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Conservatives Sound Urgent Inflation Alarm

Ever since the COVID-excused spending started conservatives have been explaining how the vast sums of money being printed and spent by the federal government would inevitably

lead to inflation. Those warnings were ignored, and even suggestions that the spending be reduced and targeted were ridiculed or attacked as being cruel.


Now the federal government’s latest inflation report shows prices rose 5% in the last year, the highest inflation we've seen since 2008.


With the inflationary spiral starting to come on with a vengeance the explanations have turned into urgent warnings that inflation is here, and the economic damage of Biden’s spending and other inflation-inducing policies is going to be severe.


Our friend David McIntosh, President of the Club for Growth, released the following statement in response to data on inflation announced by the Labor Department on Thursday:

Joe Biden is simultaneously flooding the economy with federal spending while unnecessarily paying people not to work – a recipe for disaster. At every point, Biden has put the priorities of the radical socialist wing of his party first, and this is why American families are seeing skyrocketing prices and a stalled recovery.

Mr. McIntosh’s analysis is supported by many commentators, such as US News & World Report that noted even though more than 9 million people remain unemployed, companies report difficulty finding workers and have been forced to bid up wages to get applicants. On Tuesday, the government reported employers added 1 million new openings in May, bringing the total of open jobs to a record 9.3 million.


As our friend economist Stephen Moore noted, “There are families [that] get $100,000 of government benefits. If you can get $100,000 of government benefits for not working, it’s going to be hard to get people back on the job.”


On her must-read website conservative economic commentator Trish Regan analyzed a report from Deutsche Bank that reached these important conclusions.


“Despite the shift in priorities, central bankers must still prioritize inflation,” the Deutsche Bank report says. “Indeed, history has shown that the social costs of significantly higher inflation and greatly expanded debt servicing obligations make it hard, if not impossible to reach the social goals that the new US administration (among others) is keen to achieve. We fear that the vulnerable and disadvantaged will be hit first and hardest by mistakes in policy.”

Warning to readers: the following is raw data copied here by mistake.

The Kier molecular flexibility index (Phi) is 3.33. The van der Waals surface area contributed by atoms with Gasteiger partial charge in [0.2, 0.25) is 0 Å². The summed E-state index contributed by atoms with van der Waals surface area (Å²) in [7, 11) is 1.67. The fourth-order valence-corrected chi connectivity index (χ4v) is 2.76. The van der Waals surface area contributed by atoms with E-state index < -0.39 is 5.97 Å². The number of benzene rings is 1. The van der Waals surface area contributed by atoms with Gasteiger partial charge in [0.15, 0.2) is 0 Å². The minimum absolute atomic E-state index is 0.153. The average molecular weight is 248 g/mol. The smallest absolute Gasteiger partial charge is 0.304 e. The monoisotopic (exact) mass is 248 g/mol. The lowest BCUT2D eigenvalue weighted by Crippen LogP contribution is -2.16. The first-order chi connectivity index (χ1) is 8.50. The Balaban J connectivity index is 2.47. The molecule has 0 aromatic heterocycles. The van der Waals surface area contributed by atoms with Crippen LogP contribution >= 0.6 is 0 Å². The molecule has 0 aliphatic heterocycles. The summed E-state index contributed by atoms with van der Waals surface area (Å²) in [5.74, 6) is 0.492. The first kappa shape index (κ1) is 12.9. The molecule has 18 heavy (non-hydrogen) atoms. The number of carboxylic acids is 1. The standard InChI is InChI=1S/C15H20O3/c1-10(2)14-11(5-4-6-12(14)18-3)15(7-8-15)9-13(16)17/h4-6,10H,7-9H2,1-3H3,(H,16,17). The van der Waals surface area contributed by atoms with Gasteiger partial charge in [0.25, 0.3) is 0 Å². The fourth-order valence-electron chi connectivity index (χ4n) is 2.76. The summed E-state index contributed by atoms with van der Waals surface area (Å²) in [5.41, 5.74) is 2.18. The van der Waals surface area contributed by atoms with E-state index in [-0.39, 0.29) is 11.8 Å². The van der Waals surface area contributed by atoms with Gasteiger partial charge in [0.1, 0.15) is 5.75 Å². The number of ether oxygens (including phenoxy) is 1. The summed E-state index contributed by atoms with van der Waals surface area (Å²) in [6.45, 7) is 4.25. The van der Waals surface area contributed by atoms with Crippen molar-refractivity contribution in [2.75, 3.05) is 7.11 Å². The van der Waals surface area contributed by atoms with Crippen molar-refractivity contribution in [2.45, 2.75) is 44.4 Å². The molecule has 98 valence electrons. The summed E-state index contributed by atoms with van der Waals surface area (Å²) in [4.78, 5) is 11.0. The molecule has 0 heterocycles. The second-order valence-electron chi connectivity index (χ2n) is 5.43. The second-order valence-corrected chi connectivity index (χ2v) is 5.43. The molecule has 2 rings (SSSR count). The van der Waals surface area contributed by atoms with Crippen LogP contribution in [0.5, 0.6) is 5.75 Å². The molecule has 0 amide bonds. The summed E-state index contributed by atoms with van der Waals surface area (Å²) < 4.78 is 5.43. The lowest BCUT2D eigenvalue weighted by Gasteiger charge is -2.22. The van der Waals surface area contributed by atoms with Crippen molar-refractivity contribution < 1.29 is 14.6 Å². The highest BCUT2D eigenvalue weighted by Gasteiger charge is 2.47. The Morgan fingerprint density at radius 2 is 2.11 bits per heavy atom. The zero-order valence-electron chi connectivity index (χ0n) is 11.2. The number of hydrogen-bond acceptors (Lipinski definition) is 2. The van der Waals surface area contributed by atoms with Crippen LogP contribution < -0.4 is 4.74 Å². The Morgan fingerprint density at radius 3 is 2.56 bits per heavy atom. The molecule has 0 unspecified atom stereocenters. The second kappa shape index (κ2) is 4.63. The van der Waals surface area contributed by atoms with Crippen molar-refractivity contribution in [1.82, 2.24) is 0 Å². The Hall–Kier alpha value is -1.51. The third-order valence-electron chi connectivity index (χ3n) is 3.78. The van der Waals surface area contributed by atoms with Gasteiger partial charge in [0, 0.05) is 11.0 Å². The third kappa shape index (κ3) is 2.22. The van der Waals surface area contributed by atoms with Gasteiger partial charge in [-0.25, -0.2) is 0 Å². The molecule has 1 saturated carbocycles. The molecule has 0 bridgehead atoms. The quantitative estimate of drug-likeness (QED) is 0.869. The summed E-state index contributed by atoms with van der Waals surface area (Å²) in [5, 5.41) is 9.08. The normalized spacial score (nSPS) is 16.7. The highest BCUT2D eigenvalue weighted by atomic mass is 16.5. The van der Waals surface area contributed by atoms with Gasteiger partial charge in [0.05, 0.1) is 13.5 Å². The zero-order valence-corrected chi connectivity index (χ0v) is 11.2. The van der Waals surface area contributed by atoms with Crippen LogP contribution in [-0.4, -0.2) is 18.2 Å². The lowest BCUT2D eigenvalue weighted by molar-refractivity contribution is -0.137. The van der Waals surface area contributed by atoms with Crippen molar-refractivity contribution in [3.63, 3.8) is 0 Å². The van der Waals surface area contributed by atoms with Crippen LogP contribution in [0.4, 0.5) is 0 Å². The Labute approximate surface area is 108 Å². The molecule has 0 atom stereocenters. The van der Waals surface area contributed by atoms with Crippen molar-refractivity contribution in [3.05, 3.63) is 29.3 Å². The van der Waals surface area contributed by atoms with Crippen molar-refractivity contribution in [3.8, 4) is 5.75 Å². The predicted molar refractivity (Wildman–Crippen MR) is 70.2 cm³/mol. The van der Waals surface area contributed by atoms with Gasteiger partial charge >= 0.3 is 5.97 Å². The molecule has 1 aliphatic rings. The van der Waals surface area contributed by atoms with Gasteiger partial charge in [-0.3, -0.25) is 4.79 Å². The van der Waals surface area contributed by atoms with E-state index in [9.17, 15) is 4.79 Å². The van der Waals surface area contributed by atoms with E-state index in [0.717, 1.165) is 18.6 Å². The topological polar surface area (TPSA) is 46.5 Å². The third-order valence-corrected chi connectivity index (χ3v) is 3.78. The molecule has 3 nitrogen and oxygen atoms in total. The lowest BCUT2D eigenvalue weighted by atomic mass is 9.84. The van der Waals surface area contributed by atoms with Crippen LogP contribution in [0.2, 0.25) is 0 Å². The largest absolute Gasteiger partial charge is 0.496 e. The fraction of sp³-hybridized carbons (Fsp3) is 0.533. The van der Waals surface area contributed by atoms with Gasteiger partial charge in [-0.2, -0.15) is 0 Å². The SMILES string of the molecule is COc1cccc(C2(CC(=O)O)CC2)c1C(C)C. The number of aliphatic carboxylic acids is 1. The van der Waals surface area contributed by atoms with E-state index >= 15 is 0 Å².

“We are witnessing the most important shift in global macro policy since the Reagan/Volcker axis 40 years ago. Fiscal injections are now ‘off the charts’ at the same time as the Fed’s modus operandi has shifted to tolerate higher inflation. Never before have we seen such coordinated expansionary fiscal and monetary policy. This will continue as output moves above potential. This is why this time is different for inflation,” the report said. “The effects could be devastating, particularly for the most vulnerable in society.”


And inflation, driven by Biden’s policies and spending, is becoming a worldwide problem.


Canada’s Globe and Mail reported China’s May factory gate prices rose at their fastest annual pace in over 12 years due to surging commodity prices, highlighting global inflation pressures at a time when policy-makers are trying to revitalize COVID-hit growth.


Investors are increasingly worried pandemic-driven stimulus measures could supercharge global inflation and force central banks to tighten policy, potentially curbing the recovery.


China’s producer price index (PPI) increased 9.0 per cent, the National Bureau of Statistics (NBS) said on Wednesday, as prices bounced back from last year’s pandemic lows.


The PPI rise in May – the fastest on-year gain for any month since September 2008 – was driven by significant price increases in crude oil, iron ore and non-ferrous metals, the NBS said.

And as Deutsche Bank noted, this new inflation is occurring in sectors that seriously affect families with lower income; used cars, food, furniture, airline fares and apparel all contributed said the Bureau of Labor Statistics.


For example, core inflation in April saw a significant contribution to used car prices pushing inflation upwards of 2% YoY mainly because prices of used vehicles on the month jumped 21% YoY according to ZeroHedge.com.


The bottom line: As Stephen Moore said, “The best thing Joe Biden could do right now is stop spending, stop borrowing, stop regulating, and let the economy get better on its own.”


  • economic growth

  • Biden recovery plan

  • deficit spending

  • federal deficit

  • COVID-19 stimulus bills

  • inflation

  • federal reserve

  • interest rates

  • Club for Growth

  • unemployment rate

  • Trish Regan

  • monetary policy

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